The nineteenth century saw a huge wave of urbanisation across Europe and theUnited States. Towns expanded to become cities, while cities that were alreadyin existence increased in size to become metropolises on a scale that had never before been seen. In Europe, cities such as London, Paris and Berlin boomed,with populations doubling, tripling or even quadrupling in the period between1850 and the outbreak of the First World War, while New York, Boston andPhiladelphia in the United States expanded to a similar degree. Smaller citiesalso grew, as the percentage of the population living in urban areas increased to44% in France, 60% in Germany and just under 80% in Britain.
More notable even than the growth of urban populations was the expansion interms of area and the changes in spatial structure of the modern city. Thesecities were not simply larger-scale versions of an urban type that had existedbefore; instead, they formed a new structural type of urban area. Modern cities had vastly larger populations than earlier cities but were often less crowded, asinstead of piling an increasing population within the city walls they tendedtowards urban sprawl and the formation of suburbs. These suburbs, some of which were country villages which had been subsumed into expanding cities,were themselves a new type of spatial form, where the ease of access providedby transport networks made it possible to combine urban and rural ways of life.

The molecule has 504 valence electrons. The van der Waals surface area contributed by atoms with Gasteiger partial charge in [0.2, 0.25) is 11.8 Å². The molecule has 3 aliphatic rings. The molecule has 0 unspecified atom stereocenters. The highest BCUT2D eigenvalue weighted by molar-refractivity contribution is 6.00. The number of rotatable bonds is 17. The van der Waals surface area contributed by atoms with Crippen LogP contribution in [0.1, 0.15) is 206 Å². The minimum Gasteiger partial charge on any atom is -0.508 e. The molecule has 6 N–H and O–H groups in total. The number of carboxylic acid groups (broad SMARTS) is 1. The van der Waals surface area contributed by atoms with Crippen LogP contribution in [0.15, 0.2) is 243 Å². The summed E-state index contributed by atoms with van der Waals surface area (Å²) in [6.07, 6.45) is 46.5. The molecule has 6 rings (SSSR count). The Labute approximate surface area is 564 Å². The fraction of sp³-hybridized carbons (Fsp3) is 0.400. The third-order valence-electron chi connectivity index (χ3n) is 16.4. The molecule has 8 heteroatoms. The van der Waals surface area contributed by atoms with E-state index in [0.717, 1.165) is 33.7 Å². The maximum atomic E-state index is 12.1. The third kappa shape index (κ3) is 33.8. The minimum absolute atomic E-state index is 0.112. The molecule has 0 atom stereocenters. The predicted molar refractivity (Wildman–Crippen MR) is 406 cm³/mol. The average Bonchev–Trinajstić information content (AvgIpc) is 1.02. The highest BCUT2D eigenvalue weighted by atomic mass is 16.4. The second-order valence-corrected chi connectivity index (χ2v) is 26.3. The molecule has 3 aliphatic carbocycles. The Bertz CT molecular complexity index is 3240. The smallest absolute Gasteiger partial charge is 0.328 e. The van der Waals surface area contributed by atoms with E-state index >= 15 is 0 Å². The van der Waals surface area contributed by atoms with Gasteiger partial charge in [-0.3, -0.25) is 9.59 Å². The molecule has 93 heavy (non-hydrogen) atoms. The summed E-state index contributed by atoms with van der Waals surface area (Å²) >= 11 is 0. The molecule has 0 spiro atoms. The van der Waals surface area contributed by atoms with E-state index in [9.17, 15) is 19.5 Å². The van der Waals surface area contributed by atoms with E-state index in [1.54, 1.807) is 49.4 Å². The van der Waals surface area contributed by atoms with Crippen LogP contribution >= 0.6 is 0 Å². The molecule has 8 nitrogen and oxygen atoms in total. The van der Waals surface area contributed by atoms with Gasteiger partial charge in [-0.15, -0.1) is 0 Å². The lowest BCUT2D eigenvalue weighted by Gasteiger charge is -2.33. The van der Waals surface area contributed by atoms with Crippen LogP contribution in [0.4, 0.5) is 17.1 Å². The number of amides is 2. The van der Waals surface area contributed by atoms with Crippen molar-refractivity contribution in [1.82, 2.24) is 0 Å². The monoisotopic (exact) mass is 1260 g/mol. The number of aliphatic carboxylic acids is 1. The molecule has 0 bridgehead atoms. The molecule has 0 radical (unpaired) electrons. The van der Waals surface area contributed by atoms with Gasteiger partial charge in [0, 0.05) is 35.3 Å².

Early nineteenth-century cities had primarily expanded in terms of population,and less so in area, which had resulted in huge overcrowding. An examplewould be that of Lille, where the city population almost doubled between 1804and 1860, from 59,000 to 100,000, without growing outside the city walls.
Inthe second half of the century, however, the growth of suburbssuch as Fives,which grew up around the railway line to the east of the city, meant thatpopulation density in the city decreased even as total population increased.
Lees, Andrew and Hollen Lees, Lynn,
Cities and the Making of Modern Europe, 1750-1914
,(Cambridge, 2007), p. 5.
The Culture of Time and Space, 1880-1918
, (Cambridge, Mass., 1983) p. 191.
Bessel, Richard, “Transport”, in Chant, Colin (ed.),
Science, Technology and Everyday Life,1870-1950
, pp. 162-199 (London, 1989). p. 163.
Dickinson, Robert E.,
The West European City: A Geographical Interpretation
, (London, 1998),p. 136.